The court found the agreement between RG&E and the University fundamentally inconsistent with New York's regulation of the electric industry. In fact, in its Decision and Order, the court stated that "the New York Public Service Law does not permit a utility to offer discounts to a potential competitor in return for that competitor's promise not to compete." Decision, p.11. The court further stated that: "the fact that the New York Public Service Commission ha[d] approved the contract at issue [did] not mean that the state ha[d] authorized, and shielded from federal law, allegedly anticompetitive behavior." Id. at p.12. In the court's analysis of the first prong of the state action doctrine, therefore, it appears that preventing potential competitors from entering the market was not a foreseeable consequence of New York's policy permitting discounted rates to certain customers. The state had not intended such an effect to occur in order to further state policy. As with the PGE case, therefore, the court in this case correctly relied upon the first prong of the state action doctrine in articulating its reluctance to find that a state's policy intended to displace competition with regulation.
In California CNG, Inc. v. Southern California Gas Co., 96 F.3d 1193 (9th Cir. 1996, as amended, January 30, 1997), the court held that a natural gas local distribution company's actions in using ratepayer funds to subsidize its natural gas vehicle fueling stations were immune from antitrust liability under the state action doctrine, but only for a limited period of time. Id. at 1203. The court found that from July 1991 to 1993, the California Public Utilities Commission clearly articulated a state policy that utility involvement in the NGV industry was desirable and did not adversely affect competition because the market contained no competitors. Id. at 1200. The court, therefore, found that any activity by SoCalGas during this period to use ratepayer funds to provide NGV fueling stations to customers below cost "was part of a clearly articulated and affirmatively expressed state policy." Id.
Between July 1993 and November 1995, however, the CPUC generally provided that utilities' NGV programs must not compete unfairly with nonutility enterprises and must not interfere with the development of a competitive market. In addition, after November 1995, the CPUC issued new rules forbidding utilities from using ratepayer funds to compete with non-utilities in providing NGV fueling stations. As a result, the court held that any SoCalGas actions in providing subsidized NGV fueling stations to customers after July 1993 were not protected by the state action doctrine. Id. at 1200-01.
Importantly, the fact that the CPUC approved the structure of SoCalGas' filed tariff in 1992 was deemed irrelevant to whether state action immunity shielded the utility from antitrust action after July 1993. The court ruled that the CPUC had adopted a new policy on utility participation in the NGV market by that time and expressly required all existing utility NGV programs to be brought into compliance with the new policy. Id. at 1201. Thus, SoCalGas was found immune from antitrust liability only until July 1993 when California clearly articulated a new NGV policy.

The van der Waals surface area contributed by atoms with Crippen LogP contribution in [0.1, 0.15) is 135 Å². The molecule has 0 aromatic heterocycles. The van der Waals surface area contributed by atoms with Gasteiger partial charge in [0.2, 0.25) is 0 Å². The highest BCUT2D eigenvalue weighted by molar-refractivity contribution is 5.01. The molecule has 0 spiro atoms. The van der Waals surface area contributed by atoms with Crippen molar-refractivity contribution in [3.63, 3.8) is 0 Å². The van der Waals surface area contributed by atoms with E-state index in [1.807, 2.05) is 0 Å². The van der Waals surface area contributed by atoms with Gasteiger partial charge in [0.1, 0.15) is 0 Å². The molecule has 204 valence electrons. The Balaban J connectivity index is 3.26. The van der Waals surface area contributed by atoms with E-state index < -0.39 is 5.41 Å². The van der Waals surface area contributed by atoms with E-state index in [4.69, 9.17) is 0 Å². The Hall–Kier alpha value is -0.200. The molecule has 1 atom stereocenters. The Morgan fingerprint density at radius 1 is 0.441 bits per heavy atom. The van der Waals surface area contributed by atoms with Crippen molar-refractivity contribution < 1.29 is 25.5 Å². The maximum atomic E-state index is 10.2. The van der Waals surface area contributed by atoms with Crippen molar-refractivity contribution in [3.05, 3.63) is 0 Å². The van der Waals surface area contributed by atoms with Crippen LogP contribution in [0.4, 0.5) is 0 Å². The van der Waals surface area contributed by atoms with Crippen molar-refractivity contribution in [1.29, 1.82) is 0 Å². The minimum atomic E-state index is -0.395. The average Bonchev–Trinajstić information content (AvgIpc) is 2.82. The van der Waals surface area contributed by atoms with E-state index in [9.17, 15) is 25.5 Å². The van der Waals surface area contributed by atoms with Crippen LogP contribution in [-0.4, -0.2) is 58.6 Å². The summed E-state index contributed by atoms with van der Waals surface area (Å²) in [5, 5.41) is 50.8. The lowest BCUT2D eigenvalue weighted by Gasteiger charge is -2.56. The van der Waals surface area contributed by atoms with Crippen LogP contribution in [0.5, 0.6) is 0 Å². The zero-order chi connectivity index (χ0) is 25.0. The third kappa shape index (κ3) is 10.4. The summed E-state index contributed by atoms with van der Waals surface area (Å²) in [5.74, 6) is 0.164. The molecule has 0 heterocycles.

The decision in California CNG further clarifies that the availability of state action immunity is not constant, but rather may change in response to the changing policies of state regulators and legislators. Where state authorities set target dates for supplanting regulation with competition, conduct thought to be protected up until that point in time can no longer be expected to remain immune.
Even as competitive restructuring of the electric industry takes deeper root in more states, it must be stressed that each case is fact-specific. The relevance of a state agency's actions to the immunity analysis depends on the facts of each case. With increased reliance on competition in utility industries that formerly were pervasively regulated, it is unlikely that many states will find it in their best interests to continue to prescribe or condone blatantly anti-competitive aspects of their utility laws. Utilities will be forced to overcome their anti-competitive tendencies in order to avoid antitrust liability as they attempt to grapple with the new market forces.
The cases discussed herein clearly demonstrate that there is a growing and appropriate reluctance to find that states' policies intended to displace competition with regulation. Quite simply, this trend is in full accord with the move into a competitively restructured retail marketplace. As a result, lessons or guidance to be gleaned are that, when in doubt, utilities should obtain clarification, where possible, from regulators as to permissible conduct authorized under a specific state policy. Moreover, once a state competitively restructures its electricity market, utilities should attempt to bring rates, tariffs and their overall activity into line with competitive state policies governing retail electric markets. Finally, everyone should strive to adhere to the fundamental goal of sound antitrust policy to enhance consumer choice, promote competition and encourage innovation.
*Richard Shapiro is Vice President of State Government Affairs for Enron Corp. and a member of the Advisory Board of the American Antitrust Institute (AAI). Lara Leibman is a Manager in Enron's Government Affairs group. The views are those of the authors, presented to inform and stimulate the antitrust community.
Albert A. Foer